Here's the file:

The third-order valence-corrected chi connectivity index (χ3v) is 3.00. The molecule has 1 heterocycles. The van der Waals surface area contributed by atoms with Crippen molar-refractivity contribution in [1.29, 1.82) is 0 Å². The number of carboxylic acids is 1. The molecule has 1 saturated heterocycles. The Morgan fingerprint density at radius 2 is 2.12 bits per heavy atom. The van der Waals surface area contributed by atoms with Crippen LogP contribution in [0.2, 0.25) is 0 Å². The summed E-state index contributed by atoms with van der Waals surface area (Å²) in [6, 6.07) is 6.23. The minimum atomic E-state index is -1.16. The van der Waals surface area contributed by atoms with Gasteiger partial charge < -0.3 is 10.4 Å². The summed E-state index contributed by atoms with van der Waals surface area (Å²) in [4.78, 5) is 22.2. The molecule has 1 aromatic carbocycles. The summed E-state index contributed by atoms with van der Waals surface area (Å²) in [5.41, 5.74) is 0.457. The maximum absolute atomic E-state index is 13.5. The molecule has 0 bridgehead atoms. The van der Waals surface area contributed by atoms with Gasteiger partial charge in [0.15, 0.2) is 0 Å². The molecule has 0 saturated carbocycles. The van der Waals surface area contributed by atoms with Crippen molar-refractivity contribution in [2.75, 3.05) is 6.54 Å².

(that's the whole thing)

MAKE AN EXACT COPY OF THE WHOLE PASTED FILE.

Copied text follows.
The third-order valence-corrected chi connectivity index (χ3v) is 3.00. The molecule has 1 heterocycles. The van der Waals surface area contributed by atoms with Crippen molar-refractivity contribution in [1.29, 1.82) is 0 Å². The number of carboxylic acids is 1. The molecule has 1 saturated heterocycles. The Morgan fingerprint density at radius 2 is 2.12 bits per heavy atom. The van der Waals surface area contributed by atoms with Crippen LogP contribution in [0.2, 0.25) is 0 Å². The summed E-state index contributed by atoms with van der Waals surface area (Å²) in [6, 6.07) is 6.23. The minimum atomic E-state index is -1.16. The van der Waals surface area contributed by atoms with Gasteiger partial charge < -0.3 is 10.4 Å². The summed E-state index contributed by atoms with van der Waals surface area (Å²) in [4.78, 5) is 22.2. The molecule has 1 aromatic carbocycles. The summed E-state index contributed by atoms with van der Waals surface area (Å²) in [5.41, 5.74) is 0.457. The maximum absolute atomic E-state index is 13.5. The molecule has 0 bridgehead atoms. The van der Waals surface area contributed by atoms with Gasteiger partial charge in [0.15, 0.2) is 0 Å². The molecule has 0 saturated carbocycles. The van der Waals surface area contributed by atoms with Crippen molar-refractivity contribution in [2.75, 3.05) is 6.54 Å².